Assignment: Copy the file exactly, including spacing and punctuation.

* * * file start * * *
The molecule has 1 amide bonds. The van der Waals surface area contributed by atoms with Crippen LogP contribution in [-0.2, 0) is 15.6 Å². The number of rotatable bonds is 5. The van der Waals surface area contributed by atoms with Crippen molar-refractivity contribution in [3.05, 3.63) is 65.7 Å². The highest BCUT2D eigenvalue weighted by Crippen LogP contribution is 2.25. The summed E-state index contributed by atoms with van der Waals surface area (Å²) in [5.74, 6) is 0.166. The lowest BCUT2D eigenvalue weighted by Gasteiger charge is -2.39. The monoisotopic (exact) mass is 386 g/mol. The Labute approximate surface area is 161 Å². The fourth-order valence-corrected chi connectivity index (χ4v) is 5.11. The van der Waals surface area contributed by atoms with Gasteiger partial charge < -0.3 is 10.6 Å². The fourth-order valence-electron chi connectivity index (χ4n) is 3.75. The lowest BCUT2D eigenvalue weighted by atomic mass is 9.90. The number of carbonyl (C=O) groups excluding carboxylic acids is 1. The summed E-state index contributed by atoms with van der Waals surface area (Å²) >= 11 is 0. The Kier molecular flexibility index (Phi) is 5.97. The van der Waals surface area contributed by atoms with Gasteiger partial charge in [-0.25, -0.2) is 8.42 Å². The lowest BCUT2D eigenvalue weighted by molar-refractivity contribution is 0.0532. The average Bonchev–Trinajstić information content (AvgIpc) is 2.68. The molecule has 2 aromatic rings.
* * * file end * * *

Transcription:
The molecule has 1 amide bonds. The van der Waals surface area contributed by atoms with Crippen LogP contribution in [-0.2, 0) is 15.6 Å². The number of rotatable bonds is 5. The van der Waals surface area contributed by atoms with Crippen molar-refractivity contribution in [3.05, 3.63) is 65.7 Å². The highest BCUT2D eigenvalue weighted by Crippen LogP contribution is 2.25. The summed E-state index contributed by atoms with van der Waals surface area (Å²) in [5.74, 6) is 0.166. The lowest BCUT2D eigenvalue weighted by Gasteiger charge is -2.39. The monoisotopic (exact) mass is 386 g/mol. The Labute approximate surface area is 161 Å². The fourth-order valence-corrected chi connectivity index (χ4v) is 5.11. The van der Waals surface area contributed by atoms with Gasteiger partial charge < -0.3 is 10.6 Å². The fourth-order valence-electron chi connectivity index (χ4n) is 3.75. The lowest BCUT2D eigenvalue weighted by atomic mass is 9.90. The number of carbonyl (C=O) groups excluding carboxylic acids is 1. The summed E-state index contributed by atoms with van der Waals surface area (Å²) >= 11 is 0. The Kier molecular flexibility index (Phi) is 5.97. The van der Waals surface area contributed by atoms with Gasteiger partial charge in [-0.25, -0.2) is 8.42 Å². The lowest BCUT2D eigenvalue weighted by molar-refractivity contribution is 0.0532. The average Bonchev–Trinajstić information content (AvgIpc) is 2.68. The molecule has 2 aromatic rings.